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Eggs are probably one of the easiest sources of fat and protein to grow.  I guess most places they could  be foraged a part of the year, if it was a life or death situation. A few eaten with rabbit would probably put off the starvation. I am just speculating.  I haven’t researched this subject.

Here, pecans and hickories would be very helpful.  I’ve read that the native Americans stored large quantities. They keep more than a year if they haven’t been cracked and are dry.
 
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William Bronson wrote: I was just researching rabbits  that put on fat, for this very reason.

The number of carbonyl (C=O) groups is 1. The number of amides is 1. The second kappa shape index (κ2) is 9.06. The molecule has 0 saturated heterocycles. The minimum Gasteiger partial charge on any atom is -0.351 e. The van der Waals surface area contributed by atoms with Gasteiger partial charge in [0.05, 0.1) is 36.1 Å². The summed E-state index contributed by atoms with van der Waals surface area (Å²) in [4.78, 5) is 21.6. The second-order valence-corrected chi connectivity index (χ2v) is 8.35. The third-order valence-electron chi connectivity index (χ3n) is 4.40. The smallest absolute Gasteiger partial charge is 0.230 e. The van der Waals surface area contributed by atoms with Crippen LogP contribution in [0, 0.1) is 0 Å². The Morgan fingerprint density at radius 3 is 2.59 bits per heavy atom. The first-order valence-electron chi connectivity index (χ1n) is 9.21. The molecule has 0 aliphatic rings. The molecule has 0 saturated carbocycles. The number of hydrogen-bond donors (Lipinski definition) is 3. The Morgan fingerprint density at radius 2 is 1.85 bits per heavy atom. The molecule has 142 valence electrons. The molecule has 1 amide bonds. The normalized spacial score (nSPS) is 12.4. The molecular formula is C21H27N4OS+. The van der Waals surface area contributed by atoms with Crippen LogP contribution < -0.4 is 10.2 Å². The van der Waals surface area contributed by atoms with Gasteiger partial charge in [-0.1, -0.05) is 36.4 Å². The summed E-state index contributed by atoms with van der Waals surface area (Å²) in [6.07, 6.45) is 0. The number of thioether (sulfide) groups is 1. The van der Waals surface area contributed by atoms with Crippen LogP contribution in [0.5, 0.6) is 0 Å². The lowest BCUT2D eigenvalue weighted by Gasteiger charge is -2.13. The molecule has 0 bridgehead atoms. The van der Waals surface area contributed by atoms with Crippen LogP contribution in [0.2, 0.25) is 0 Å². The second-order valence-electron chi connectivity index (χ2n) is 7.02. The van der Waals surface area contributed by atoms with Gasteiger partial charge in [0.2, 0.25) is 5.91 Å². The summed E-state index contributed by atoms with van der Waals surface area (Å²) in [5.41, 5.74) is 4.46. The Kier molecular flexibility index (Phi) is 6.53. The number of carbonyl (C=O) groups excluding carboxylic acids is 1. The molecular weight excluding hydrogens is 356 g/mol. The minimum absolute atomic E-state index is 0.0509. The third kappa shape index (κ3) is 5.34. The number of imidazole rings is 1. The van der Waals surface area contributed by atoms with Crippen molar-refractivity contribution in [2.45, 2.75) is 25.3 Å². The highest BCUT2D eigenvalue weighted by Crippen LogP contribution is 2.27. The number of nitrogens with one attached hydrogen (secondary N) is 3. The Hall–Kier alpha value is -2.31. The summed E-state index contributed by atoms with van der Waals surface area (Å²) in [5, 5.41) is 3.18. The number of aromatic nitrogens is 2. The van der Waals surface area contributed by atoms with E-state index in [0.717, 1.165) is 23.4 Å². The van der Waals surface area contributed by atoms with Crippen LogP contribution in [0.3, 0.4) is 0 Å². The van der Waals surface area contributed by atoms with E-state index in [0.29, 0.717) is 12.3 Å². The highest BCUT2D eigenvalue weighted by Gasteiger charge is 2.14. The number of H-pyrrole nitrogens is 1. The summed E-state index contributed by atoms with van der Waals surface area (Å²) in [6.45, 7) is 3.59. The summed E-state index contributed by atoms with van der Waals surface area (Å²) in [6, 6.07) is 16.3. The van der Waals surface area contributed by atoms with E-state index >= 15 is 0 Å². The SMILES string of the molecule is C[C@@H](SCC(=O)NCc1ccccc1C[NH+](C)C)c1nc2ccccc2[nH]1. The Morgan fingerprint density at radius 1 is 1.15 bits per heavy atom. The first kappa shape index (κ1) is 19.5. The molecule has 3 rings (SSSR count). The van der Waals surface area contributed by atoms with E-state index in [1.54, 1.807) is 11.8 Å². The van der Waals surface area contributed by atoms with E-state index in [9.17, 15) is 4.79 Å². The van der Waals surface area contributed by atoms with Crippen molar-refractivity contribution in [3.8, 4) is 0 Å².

It would seem that there are no rabbit breeds that grow a lot fat, just some that grow  a lot bigger than others.

Azoll or duck weed seem like they would be more efficient than growing land crops for feed.

With enough grass, geese are a good source of yummy fat.

Okra has a surprising amount of fat and protein.

I've been coveting dwarf  chinkapin oaks.
They fruit precociously, grow as a hedge,expanding by suckers, and their acorns are so low in tannins,there is no need to leach them.
Press them for oil and high protein meal, or eat them whole.
I wonder if acorn butter is yummy?
The oil is said to be akin to olive oil.
I think they could be a great source  of profit before "the collapse" and a good source of food after.

Peanuts or other ground nuts are another source of fat.